Following my post yesterday about the E.U. construction standards directive, I received the following two emails from my friend and client Lydia Duff.
Given what people until very recently were paying for in their home purchase decisions, and builders were providing — e. g. Cathedral ceilings, minimal insulation, no double paned windows, huge foot prints and cheap construction — it seems that rulemaking to impose more energy efficient building prototypes is just what we deserve. Zero will be hard to get to but I think we’re a long ways from technical impracticability at this point.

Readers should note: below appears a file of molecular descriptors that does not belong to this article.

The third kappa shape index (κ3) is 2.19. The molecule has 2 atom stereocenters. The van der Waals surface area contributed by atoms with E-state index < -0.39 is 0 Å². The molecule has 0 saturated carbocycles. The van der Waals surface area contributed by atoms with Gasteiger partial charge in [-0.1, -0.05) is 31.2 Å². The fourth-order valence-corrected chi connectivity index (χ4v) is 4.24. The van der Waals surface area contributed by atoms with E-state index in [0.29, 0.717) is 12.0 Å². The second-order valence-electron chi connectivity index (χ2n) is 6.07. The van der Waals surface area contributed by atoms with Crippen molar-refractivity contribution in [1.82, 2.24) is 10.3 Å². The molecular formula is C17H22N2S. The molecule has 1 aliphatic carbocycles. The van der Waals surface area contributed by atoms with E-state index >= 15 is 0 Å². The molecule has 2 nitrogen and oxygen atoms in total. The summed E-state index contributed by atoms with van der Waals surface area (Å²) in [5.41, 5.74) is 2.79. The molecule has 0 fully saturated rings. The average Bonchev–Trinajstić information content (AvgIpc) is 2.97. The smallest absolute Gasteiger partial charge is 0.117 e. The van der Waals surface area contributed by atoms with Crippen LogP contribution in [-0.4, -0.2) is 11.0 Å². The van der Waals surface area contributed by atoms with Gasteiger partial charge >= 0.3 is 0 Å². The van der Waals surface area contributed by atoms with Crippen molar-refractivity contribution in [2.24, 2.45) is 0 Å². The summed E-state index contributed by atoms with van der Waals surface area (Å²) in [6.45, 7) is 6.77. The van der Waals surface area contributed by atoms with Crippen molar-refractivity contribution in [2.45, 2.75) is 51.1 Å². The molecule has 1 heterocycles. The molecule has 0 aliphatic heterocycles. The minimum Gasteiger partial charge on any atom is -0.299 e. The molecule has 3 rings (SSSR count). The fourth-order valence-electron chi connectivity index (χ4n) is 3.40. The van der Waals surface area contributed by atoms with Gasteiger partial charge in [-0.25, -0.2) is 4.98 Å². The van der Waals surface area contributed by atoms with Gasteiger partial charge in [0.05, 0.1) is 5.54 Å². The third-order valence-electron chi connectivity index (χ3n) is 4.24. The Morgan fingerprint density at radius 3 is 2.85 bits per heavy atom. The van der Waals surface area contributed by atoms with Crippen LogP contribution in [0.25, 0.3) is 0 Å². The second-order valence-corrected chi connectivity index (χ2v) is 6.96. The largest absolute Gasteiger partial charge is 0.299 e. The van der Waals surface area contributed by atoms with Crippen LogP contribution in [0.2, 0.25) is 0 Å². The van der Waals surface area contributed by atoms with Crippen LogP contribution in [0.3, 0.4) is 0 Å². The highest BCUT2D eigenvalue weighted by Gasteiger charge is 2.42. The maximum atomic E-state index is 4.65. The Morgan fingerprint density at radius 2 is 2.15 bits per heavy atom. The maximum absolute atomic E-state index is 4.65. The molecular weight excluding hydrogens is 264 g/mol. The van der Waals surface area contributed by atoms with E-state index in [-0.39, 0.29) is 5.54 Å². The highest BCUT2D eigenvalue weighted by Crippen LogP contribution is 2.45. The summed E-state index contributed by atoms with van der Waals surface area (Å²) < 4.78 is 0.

Why can’t they make as much, or more, money selling equally expensive houses, smaller with more meaningful features? Building disposable houses (and hence communities) is obscenely wasteful. Our time horizons for modern construction are so short. We’re beginning to turn people from disposable coffee cups; perhaps we’ll shift to enduring buildings, rather than architectural and moral hideosities we merely endure. (Bias note: my house was built in c. 1860)
Will any of my friends in the development community pick up the gauntlet that Lydia has thrown down? (Oh, and my house was built in 1862, and we love it, but I wish it were more energy-efficient.)